The aforementioned engagement, here synonymous with reflection, has led to the development of characteristics formed under immense stress and stimuli. These characteristics are perhaps ineffable but fall amongst the concepts of ‘resilience’44, ‘toughness’45 and ‘grit’20. Each term’s definition suggests that the reflective physician would become adaptable, dynamic and a participant in “intellectual humility”46. These prove to be necessary qualities for the doctor to succeed existentially and holistically (as a flourishing, ‘eudaimon’47 individual) but also in reference to the expectations laid before them by regulatory bodies48.

Indeed, this is further perpetuated by the prominent and recent recognition of the sacrifices and efforts of healthcare workers, by the general public49, in turn providing ‘permission’ to feel to the physician. A permission which previously has been denied by the culture and system of healthcare and its unwritten rulings, where healthcare workers must not use time to reflect but rather “pinball from one moment of crisis to the next”50. As the fallacy of the ‘invincible doctor’ is dismantled in the public eye and the physician’s struggle is understood and acknowledged, it follows that the physician may begin to self-actualise in an environment of awareness.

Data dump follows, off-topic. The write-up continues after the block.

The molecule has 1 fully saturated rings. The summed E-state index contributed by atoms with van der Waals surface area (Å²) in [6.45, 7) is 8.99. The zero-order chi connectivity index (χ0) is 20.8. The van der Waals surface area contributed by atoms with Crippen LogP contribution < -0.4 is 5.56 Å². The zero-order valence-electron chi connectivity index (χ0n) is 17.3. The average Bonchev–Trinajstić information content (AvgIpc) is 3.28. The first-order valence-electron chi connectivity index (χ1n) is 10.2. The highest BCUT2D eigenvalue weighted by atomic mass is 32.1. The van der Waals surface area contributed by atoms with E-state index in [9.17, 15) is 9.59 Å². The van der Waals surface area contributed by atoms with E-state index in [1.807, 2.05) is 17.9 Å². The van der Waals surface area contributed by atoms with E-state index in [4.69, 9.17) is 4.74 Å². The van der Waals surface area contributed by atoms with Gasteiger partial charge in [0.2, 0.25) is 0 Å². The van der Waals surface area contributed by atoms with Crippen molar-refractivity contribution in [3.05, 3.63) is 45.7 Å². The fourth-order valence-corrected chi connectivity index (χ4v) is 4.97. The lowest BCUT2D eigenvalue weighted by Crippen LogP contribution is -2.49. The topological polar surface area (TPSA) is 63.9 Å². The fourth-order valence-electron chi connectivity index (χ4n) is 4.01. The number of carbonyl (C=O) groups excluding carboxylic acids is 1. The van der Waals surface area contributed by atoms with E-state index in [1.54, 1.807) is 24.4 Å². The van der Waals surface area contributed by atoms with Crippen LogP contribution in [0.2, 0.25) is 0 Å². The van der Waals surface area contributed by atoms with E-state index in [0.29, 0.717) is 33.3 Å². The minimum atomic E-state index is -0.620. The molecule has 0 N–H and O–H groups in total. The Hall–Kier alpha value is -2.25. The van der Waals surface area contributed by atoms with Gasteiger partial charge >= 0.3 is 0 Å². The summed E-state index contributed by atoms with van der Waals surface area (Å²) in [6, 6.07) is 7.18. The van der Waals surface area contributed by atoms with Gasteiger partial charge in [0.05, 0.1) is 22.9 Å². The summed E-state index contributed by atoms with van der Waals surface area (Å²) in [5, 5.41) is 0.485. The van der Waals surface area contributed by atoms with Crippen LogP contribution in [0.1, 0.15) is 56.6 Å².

Self-care and self-actualisation have both been considered an ethical obligation in many philosophies and societies. This pandemic has the potential to transform modern society, into one that may more readily strive to this goal once more. For the physician, reflection is a predicate to achieving such an outcome and the healthcare system must begin to accommodate the existential aspects of reflective practice. Cannon states that “lives can be saved by listening to someone who has spent their entire life never being heard”50. If the pandemic does indeed allow for the physician to finally listen to themselves and for the development of a system that listens to such reflections, it follows that many lives, including the physician’s own, may well be saved as a result.